He’s “really excited” about BLINK, particularly in coordinating the “movement of light in relationship to our movement. It’s like working with another dancer and it will really play off and with the other dancers and musicians. It kind of reminds me of Nikolais…fascinating.”
FAN-TASTIC. He may be ballet’s ultimate fan. Tim Evans looks positively rapturous whenever he’s around it, whether the studio or the concert hall, it’s all the same. Or Paris, San Francisco and who knows where else. Anyhow, Tim contacted me about Tennessee Williams and Streetcar Named Desire and John Neumeier. Evidently Tim is in his own stratosphere of ecstasy at the prospect of the North American premiere of this ballet this weekend. Although he’s been an admirer of Williams since high school, it all began, as many terrific stories do, in Paris. He went to see Paris Opera Ballet’s La Bayadere, but stayed to see Midsummer Night’s Dream, by a young Neumeier. I never heard of him,” Tim says. “But it knocked me out of my seat.” He’ll tell you the date, too — Tuesday, July 10, 2001. Inspired, he returned two years later for Neumeier’s Nijinsky, which he gave a standing ovation at intermission. Time has been so impressed that he is putting his money on Neumeier and Matthew Bourne as the future of ballet. And he was so impressed that he negotiated a lunch with Neumeier, gleaning details on the symbolism within Streetcar. He’ll be heading to the Benedum Center twice this weekend and says “I’m tickled to death that he’s here.”
ANDRE AT THE ALLOY. The Pittsburgh Dance Council had a terrific choreographic interaction in conjunction with Dance Works Rotterdam/Andre Gingras. Apparently the artistic director/choreographer loves to teach young artists and he had a quartet — Alan Obuzor, Staycee Pearl, Gwen Hunter Ritchie and Mita Ghosal, a newcomer to the city who combines modern and Indian dance forms. Each artist showed a short video of his/her work. What followed was nothing short of masterful manipulation by Andre — they each offered observations about each other and got feedback from Paul Organisak, presenter and Laura Colby, arts management. If you missed this one, there will be another, a free class for dance professionals, with improvisationalist extraordinaire Michael Schumacher on Sat. afternoon Apr. 7, in conjunction with the Dance Council’s Last Touch First in collaboration with choreographic icon, Jiri Kylian. Check the Pittsburgh Cultural Trust website.This is great for Pittsburgh dance, folks.
SHALOM. It’s leaking out that Pittsburgh Ballet Theatre will be going to Israel in August. Stay tuned.
MORE MARTHA. The Martha Graham company will present an Inner Landscape program at the Joyce Theater in New York City on March 14 at 7:30 p.m. Point Park University students will be the modern dance pioneer’s Heretic from 1929, something that will also be performed at the University’s Byham program Apr. 19-21. Also featured on the Joyce program will be students from Graham II, University of Arizona, Hartt School (CT), Skidmore University (NY), New World School of the Arts (FL) and Interlochen Arts Academy (MI).
Going Dutch. There was gouda arancini, smoked mackerel potato salad, red cabbage with smoked sausage and apples and slavinken, all signature dishes of the Netherlands and meticulously prepared by Meat & Potatoes restaurant. Yum Well, if Pittsburgh Cultural Trust’s upcoming Distinctly Dutch Festival is as tasty as the food, we’re all in for a treat that will take us through the spring. I have loved the Trust’s previous festivals (Montreal, Australia, International Festival of Firsts), which gave us the opportunity to explore different cultures without leaving home. Of course we already knew that that the Pittsburgh Dance Council will be presenting Dance Works Rotterdam/Andre Gingras, which will open the festival Feb. 18, and Last Touch First, co-choreographed by Michael Schumacher and Jiri Kylian (a national and international choreographic treasure). But there will be plenty more to sample. For theater buffs, there will be Detroit Dealers, which is oddly set against the American car industry, Diespace, an interactive multimedia performance set against the Internet, and Jean Cocteau’s La voix humaine, featuring one of Holland’s foremost actresses. Halina Reijn. Music lovers can catch The News, a video/opera, or Dutch Women of Jazz.Girls ‘N’ Guns and Global Navigators will enhance the Pittsburgh art scene and Dudes and World of Rhythm will be geared to families. Accompanying it all will be workshops, wine tastings, a tulip display (of course) at the Phipps, film and more, including menu offerings at local restaurants. Hungry? Intrigued? (I am and will attend as many events as possible.) For more information, click on Distinctly Dutch.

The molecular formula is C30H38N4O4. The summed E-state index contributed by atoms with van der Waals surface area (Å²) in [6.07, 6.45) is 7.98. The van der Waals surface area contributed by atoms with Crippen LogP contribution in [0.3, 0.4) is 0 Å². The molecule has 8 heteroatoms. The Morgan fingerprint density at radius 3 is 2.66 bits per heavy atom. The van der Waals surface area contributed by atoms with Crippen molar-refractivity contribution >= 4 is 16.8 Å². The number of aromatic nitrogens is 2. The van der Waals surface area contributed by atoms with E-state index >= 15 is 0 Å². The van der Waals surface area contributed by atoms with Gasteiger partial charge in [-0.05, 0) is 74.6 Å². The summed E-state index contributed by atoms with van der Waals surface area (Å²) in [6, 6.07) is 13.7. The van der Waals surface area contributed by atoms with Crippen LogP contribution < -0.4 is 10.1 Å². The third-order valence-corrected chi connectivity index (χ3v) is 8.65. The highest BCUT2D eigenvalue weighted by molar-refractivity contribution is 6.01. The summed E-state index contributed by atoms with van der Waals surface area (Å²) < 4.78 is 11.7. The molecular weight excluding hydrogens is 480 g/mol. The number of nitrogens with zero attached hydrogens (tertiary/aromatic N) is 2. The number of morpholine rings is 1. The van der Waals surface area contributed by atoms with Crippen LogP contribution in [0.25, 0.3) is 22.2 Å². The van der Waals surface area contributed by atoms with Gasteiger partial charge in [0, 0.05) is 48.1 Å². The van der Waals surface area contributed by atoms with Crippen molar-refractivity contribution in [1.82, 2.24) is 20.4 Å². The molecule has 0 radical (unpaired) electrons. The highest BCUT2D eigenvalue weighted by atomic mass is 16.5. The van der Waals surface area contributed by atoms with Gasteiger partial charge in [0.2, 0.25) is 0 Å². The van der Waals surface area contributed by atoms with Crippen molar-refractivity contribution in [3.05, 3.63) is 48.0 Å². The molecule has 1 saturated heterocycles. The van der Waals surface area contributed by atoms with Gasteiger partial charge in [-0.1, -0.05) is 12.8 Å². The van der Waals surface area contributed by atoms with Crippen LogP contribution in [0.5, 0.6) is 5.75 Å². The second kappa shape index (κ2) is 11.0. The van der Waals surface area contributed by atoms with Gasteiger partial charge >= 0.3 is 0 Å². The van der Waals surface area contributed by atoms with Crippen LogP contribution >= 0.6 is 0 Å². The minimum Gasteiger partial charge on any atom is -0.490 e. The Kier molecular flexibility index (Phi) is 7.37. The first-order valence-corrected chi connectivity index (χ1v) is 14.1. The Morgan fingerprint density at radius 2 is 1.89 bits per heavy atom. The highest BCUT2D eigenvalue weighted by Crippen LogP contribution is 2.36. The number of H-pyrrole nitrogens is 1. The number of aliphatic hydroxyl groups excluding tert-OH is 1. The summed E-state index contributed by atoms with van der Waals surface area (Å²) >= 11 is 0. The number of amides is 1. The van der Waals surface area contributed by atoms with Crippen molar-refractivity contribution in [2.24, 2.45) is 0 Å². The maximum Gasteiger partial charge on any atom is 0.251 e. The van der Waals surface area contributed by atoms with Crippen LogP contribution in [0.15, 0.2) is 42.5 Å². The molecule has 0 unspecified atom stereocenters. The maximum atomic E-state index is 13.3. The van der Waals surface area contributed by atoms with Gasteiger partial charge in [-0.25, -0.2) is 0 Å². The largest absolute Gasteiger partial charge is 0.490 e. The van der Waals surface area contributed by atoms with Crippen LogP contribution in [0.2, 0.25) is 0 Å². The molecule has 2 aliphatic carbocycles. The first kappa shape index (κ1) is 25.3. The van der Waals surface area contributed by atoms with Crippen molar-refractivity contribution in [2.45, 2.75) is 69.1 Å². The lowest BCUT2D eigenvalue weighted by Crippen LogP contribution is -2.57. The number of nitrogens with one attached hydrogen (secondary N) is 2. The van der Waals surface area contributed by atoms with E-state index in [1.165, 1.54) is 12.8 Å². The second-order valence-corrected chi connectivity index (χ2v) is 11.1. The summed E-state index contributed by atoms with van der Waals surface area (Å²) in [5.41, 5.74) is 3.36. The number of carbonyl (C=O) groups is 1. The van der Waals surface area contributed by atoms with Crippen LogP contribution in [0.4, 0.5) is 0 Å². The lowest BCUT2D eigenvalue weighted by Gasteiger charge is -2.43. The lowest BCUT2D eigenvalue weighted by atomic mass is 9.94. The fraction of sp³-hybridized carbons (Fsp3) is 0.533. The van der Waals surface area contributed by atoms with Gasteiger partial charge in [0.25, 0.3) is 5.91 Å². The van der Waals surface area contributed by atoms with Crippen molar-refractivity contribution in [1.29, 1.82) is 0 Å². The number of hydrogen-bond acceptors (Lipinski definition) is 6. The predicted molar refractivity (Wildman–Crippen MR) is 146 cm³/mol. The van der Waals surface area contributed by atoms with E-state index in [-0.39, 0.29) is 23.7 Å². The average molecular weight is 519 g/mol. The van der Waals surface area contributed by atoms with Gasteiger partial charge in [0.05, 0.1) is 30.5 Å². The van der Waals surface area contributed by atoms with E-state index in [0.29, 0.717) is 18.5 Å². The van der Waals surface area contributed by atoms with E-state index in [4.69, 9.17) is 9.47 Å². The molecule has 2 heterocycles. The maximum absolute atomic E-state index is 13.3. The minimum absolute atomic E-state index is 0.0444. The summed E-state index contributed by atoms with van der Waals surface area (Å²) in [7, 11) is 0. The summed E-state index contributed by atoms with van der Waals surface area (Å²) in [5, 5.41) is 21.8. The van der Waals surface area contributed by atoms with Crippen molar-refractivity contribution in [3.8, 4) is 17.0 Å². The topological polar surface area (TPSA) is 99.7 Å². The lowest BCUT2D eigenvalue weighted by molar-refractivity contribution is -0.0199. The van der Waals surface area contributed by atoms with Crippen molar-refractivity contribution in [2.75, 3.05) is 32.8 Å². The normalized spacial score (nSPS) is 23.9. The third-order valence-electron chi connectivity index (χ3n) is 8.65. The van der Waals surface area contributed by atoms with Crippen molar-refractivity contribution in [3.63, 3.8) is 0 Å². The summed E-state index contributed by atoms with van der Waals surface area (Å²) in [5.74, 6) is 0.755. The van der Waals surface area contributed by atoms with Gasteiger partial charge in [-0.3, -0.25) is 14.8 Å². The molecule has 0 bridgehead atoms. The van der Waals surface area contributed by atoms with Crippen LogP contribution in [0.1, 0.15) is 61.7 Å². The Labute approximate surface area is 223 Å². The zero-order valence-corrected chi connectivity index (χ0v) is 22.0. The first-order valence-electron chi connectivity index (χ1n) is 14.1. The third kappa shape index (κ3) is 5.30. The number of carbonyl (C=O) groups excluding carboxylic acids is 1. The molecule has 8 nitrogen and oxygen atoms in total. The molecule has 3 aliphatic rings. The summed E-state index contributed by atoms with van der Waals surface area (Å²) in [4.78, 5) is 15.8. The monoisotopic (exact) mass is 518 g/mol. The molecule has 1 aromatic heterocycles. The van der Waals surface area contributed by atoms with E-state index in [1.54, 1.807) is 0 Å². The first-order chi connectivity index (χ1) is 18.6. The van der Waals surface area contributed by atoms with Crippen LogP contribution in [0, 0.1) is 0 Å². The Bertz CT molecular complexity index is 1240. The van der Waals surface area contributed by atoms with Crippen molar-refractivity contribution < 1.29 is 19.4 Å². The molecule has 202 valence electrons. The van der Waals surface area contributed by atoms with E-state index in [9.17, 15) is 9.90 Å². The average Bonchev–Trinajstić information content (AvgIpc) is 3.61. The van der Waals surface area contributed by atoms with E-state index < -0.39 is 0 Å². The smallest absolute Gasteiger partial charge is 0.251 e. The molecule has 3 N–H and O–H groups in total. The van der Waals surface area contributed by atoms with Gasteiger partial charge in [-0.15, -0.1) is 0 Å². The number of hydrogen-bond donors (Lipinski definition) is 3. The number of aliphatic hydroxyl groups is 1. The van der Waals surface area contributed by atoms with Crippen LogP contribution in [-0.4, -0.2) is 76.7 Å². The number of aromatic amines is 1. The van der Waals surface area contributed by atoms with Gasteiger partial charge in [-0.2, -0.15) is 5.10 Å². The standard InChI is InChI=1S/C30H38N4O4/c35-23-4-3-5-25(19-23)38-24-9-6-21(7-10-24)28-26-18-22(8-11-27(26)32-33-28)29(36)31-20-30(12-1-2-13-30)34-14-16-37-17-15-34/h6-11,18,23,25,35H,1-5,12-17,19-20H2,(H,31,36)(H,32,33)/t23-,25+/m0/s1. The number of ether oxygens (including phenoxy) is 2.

Crawl-ing. The Trust also sponsors the Gallery Crawl four times a year, a great (and free) way to explore the Cultural District. This go ‘round on January 27 will feature Maddy Landi’s kNOTdance transferring your own drawing of a dream into a dance. Also interact with a digital installation, Summer Sky Eternal, and see how your personal movement affects it (604 Liberty Ave.). Or interact with a partner at Arthur Murray Dance Studio, with free lessons and demos (salsa at 7:30 p.m., tango at 8 p.m., swing at 8:30 p.m.) Much, much more, from Norwegian artist HC Gilje at Wood Street to a Cell Phone Disco. A real bonus — Chatham Baroque rocks the Trust Arts Education Center with three performances. From 5:30 – 9 p.m. Click on Gallery Crawl.
Emily Kitka. The Pittsburgh dancer, who joined the corps of New York City Ballet last fall, got her first real review in The New York Times. Congrats, Emily!
Risky Business. Top Dating Sites website has posted 10 Dances You Should Only Attempt if You Are a Pro. Really? How do you actually become one? See for yourself when you click on Dangerous Dance.